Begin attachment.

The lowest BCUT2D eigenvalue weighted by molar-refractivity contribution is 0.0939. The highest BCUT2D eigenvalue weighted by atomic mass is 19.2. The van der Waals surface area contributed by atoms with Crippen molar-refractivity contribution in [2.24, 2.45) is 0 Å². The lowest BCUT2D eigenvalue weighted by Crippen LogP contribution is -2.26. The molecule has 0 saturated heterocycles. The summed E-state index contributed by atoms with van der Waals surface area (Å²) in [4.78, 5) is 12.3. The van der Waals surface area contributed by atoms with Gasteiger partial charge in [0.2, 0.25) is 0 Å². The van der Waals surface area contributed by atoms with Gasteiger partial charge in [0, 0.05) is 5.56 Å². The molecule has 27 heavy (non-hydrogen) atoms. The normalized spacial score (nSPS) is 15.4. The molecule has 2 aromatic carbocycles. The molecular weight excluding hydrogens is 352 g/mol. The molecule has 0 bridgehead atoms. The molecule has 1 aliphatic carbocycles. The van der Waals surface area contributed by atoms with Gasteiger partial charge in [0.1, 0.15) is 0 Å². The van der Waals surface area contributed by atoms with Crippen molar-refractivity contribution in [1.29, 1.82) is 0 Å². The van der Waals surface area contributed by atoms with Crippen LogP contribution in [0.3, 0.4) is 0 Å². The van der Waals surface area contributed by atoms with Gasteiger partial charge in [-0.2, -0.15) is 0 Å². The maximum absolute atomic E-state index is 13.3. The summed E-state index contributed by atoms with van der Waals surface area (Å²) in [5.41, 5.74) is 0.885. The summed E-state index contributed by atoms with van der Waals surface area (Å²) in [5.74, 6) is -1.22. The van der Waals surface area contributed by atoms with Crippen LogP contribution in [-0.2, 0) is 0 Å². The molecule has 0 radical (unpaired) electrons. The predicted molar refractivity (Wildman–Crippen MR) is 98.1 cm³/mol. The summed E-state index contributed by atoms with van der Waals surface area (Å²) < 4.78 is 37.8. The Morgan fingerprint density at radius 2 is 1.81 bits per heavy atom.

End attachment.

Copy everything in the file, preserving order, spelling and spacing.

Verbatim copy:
The lowest BCUT2D eigenvalue weighted by molar-refractivity contribution is 0.0939. The highest BCUT2D eigenvalue weighted by atomic mass is 19.2. The van der Waals surface area contributed by atoms with Crippen molar-refractivity contribution in [2.24, 2.45) is 0 Å². The lowest BCUT2D eigenvalue weighted by Crippen LogP contribution is -2.26. The molecule has 0 saturated heterocycles. The summed E-state index contributed by atoms with van der Waals surface area (Å²) in [4.78, 5) is 12.3. The van der Waals surface area contributed by atoms with Gasteiger partial charge in [0.2, 0.25) is 0 Å². The van der Waals surface area contributed by atoms with Gasteiger partial charge in [0, 0.05) is 5.56 Å². The molecule has 27 heavy (non-hydrogen) atoms. The normalized spacial score (nSPS) is 15.4. The molecule has 2 aromatic carbocycles. The molecular weight excluding hydrogens is 352 g/mol. The molecule has 0 bridgehead atoms. The molecule has 1 aliphatic carbocycles. The van der Waals surface area contributed by atoms with Gasteiger partial charge in [0.1, 0.15) is 0 Å². The van der Waals surface area contributed by atoms with Crippen molar-refractivity contribution in [1.29, 1.82) is 0 Å². The van der Waals surface area contributed by atoms with Crippen LogP contribution in [0.3, 0.4) is 0 Å². The van der Waals surface area contributed by atoms with Gasteiger partial charge in [-0.2, -0.15) is 0 Å². The maximum absolute atomic E-state index is 13.3. The summed E-state index contributed by atoms with van der Waals surface area (Å²) in [5.41, 5.74) is 0.885. The summed E-state index contributed by atoms with van der Waals surface area (Å²) in [5.74, 6) is -1.22. The van der Waals surface area contributed by atoms with Crippen LogP contribution in [-0.2, 0) is 0 Å². The molecule has 0 radical (unpaired) electrons. The predicted molar refractivity (Wildman–Crippen MR) is 98.1 cm³/mol. The summed E-state index contributed by atoms with van der Waals surface area (Å²) < 4.78 is 37.8. The Morgan fingerprint density at radius 2 is 1.81 bits per heavy atom.